Opposing Unprovoked War against Iraq
Observations from Oct. 8, 2002 about the Use of Force Resolution
I was listening to some of the debate in Congress on National Public Radio (AM 970 Buffalo) this evening, and I was impressed with the few I heard who opposed the resolution authorizing President Bush to use military force against Iraq.
The core of it:
SEC. 3. AUTHORIZATION FOR USE OF UNITED STATES ARMED FORCES.
(a) AUTHORIZATION- The President is authorized to use the Armed Forces of the United States as he determines to be necessary and appropriate in order to–
(1) defend the national security of the United States against the continuing threat posed by Iraq; and
(2) enforce all relevant United Nations Security Council resolutions regarding Iraq.
As an example, I was very impressed with Congresswoman Eleanor Holmes Norton’s short, impassioned and well-argued speech against this resolution.
Read the full speech here.
The Rule of Law!!
To sum up some of the arguments she mentioned:
Congress voting for the resolution would be an “unconstitutional delegation” to one man “of the exclusive power of the Congress to declare war“.
Bush recently announced a new strategic doctrine of preemption, and it looks like Iraq will only be the first case.
The Iraq crisis has already introduced “instability into a world that can least afford it now.”
The resolution is a:
“violation of the rule of law itself and of the law of nations. There is no rule of law unless it applies equally to all. And there is no law at all if not determined by precedent. Thus, a vote for the majority resolution is a vote not only for pre-emptive war on Iraq, but for the new Bush doctrine of pre-emption that would then be available to all nations. Because pre-emption is unlawful under international law, passage of this resolution would make our country an instant international outlaw. Worse, the Iraq precedent necessarily means that all bets are off for all nations to do the same.”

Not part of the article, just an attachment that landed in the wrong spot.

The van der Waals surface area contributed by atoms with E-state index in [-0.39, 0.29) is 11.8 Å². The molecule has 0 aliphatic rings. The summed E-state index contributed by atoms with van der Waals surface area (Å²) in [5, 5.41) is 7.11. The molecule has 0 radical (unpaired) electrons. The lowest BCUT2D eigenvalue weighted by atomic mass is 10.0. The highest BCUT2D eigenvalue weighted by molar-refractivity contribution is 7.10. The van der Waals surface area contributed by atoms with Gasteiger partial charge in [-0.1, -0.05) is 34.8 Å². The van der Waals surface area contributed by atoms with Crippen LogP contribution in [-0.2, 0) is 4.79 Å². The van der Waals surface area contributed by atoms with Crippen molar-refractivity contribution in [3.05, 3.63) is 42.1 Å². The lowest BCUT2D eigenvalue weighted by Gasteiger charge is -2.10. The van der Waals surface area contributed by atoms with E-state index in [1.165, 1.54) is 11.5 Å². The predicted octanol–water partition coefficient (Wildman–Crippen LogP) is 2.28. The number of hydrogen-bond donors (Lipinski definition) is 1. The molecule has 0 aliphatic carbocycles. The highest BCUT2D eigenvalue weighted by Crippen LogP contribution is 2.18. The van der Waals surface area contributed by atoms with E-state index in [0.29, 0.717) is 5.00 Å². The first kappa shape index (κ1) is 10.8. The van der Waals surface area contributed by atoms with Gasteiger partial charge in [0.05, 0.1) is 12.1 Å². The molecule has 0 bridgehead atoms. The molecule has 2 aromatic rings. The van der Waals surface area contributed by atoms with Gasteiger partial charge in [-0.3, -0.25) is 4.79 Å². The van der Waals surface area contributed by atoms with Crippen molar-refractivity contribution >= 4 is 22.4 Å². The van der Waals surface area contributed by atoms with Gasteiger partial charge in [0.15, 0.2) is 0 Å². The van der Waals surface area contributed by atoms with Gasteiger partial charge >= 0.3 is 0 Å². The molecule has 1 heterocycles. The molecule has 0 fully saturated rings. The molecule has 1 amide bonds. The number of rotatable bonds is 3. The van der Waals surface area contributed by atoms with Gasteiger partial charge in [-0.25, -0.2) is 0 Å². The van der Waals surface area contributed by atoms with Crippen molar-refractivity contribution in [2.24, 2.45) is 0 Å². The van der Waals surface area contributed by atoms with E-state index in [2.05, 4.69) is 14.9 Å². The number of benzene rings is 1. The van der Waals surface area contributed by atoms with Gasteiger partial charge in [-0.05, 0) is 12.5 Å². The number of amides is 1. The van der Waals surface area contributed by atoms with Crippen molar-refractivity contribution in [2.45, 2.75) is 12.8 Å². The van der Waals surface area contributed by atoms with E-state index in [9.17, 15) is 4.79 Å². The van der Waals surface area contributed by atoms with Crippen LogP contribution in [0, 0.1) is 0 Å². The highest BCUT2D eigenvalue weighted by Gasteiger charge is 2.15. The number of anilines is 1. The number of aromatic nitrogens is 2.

Just my own comment here: the most important law in this case – because the debate involves Americans – is the American constitution. I think the reference to international law is valid – not in the sense that international bodies should override national sovereignty – but in the sense that nations follow certain traditions and agreements internationally that probably derive from a common sense of morality and natural law.
However, there are too many people who talk about how we should look to the United Nations to justify this war as if individuals and nations should abdicate responsibility for deciding whether it is justified or not. To her credit, the congresswoman presented clear reasons why Congress should decide itself not to support this war.
The congresswoman also called on Congress to reclaim America’s “own most precious principles,” including “two centuries of American principles against pre-emptive war”.